PH Monday Macro: Philippine economy shrugs off recession concerns
From food shortages making Filipino household dishes recipes incomplete to high gas prices at the pump, it caused profound pessimism among Philippine consumers. However, GDP, the most common indicator of the overall economic health of the country, rose in the last quarter of 2022.
The question everyone wants to know: “Why?”. Today, we look at the contributing factors as to why the country still managed to grow despite so many worries revolving around the economy.
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There are ubiquitous concerns about the economic state of the Philippines. Rising inflation and deteriorating consumer confidence have caused profound pessimism among individuals.
Yet, the Philippine economy in 2022 was strong and still managed to grow 7.2% in Q4 last year. This makes the annual GDP growth rate rise from 5.7% in 2021 to 7.6% in 2022, a record-breaking 45-year high.
A significant contributor to the upturn was the ascent in the year’s first half, led by the transportation and storage sector. When nations worldwide gradually eased travel restrictions and airlines were selling promos and cheap airfare, people started to finally travel locally and internationally. This spike was one of the reasons for the quarterly escalation.
Other factors in the hike were construction and manufacturing. Although these industries are widely talked about because these are what usually drive progress in a developing country like the Philippines, we want to discuss sectors that have equivalent merit but are not commonly recognized.
These are the financial and insurance activities and wholesale and retail trade (including the Repair of Motor Vehicles and Motorcycles) industries. In Q4 2022, both industries accounted for 9.8% and 8.7% of the total quarterly growth, respectively, and were also leading sectors to the Q3 growth.
In the financial and insurance industry, “other financial services” contribute more than two-thirds of the financial activities. This umbrella may include loans, factoring, derivatives, and more. Each of these services is commonly looked at to weigh the risk tolerance of individuals and consumers.
With this industry expanding, it could tell us that the intestinal fortitude of borrowers and investors are increasing. This case is evident with consumer loans advancing, which we covered previously.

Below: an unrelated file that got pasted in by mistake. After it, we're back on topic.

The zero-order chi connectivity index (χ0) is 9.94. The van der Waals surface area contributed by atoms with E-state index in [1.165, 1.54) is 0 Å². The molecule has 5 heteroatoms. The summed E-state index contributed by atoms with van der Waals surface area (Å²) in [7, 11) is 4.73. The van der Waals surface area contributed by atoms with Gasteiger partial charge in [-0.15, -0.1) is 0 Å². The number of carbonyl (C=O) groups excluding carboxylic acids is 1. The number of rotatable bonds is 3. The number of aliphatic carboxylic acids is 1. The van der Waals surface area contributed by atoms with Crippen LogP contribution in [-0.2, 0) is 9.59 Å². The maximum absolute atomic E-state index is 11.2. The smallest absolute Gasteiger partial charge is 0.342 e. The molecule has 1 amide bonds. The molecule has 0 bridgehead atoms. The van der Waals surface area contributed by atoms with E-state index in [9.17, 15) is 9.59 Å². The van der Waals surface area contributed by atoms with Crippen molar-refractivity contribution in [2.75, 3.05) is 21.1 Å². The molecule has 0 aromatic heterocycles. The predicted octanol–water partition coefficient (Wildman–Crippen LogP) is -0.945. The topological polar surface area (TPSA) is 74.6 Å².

The wholesale and retail trade sector consists of 19 industry groups. This industry is primarily based on all types of goods that are sold. Specifically, goods that are bought by consumers from both wholesale and retail merchants.
Generally, goods sold are rising, implying that the Philippine consumer’s appetite is growing. If the condition of the consumers remains robust, this will continue the upward trend of the country’s expansion because household consumption contributes roughly 75% to the total GDP.
The Philippines ended another positive year with no negative quarters. However, we need to monitor the impact of China’s reopening on our economy as it is the Philippine’s largest trading partner in both importing and exporting.
As China’s economy reopens, pent-up demand and economic activity will start to surge, likely boosting global economies’ global output. As for the Philippines, this could mean higher exports to the world’s second largest economy, potentially bringing Philippine GDP higher.
With inflation hitting 8.7% in January, looming recession worries in other countries, and existing commodities bottlenecks, only time can tell if this upward trend is an economic lag or if everything is already baked in.
About the Philippine Markets Newsletter
“The Monday Macro Report”
When just about anyone can post just about anything online, it gets increasingly difficult for an individual investor to sift through the plethora of information available.
Investors need a tool that will help them cut through any biased or misleading information and dive straight into reliable and useful data.
Every Monday, we publish an interesting chart on the Philippine economy and stock market. We highlight data that investors would normally look at, but through the lens of Uniform Accounting, a powerful tool that gets investors closer to understanding the economic reality of firms.
Understanding what kind of market we are in, what leading indicators we should be looking at, and what market expectations are will make investing a less monumental task than finding a needle in a haystack.
Hope you’ve found this week’s macro chart interesting and insightful.
Stay tuned for next week’s Monday Macro report!
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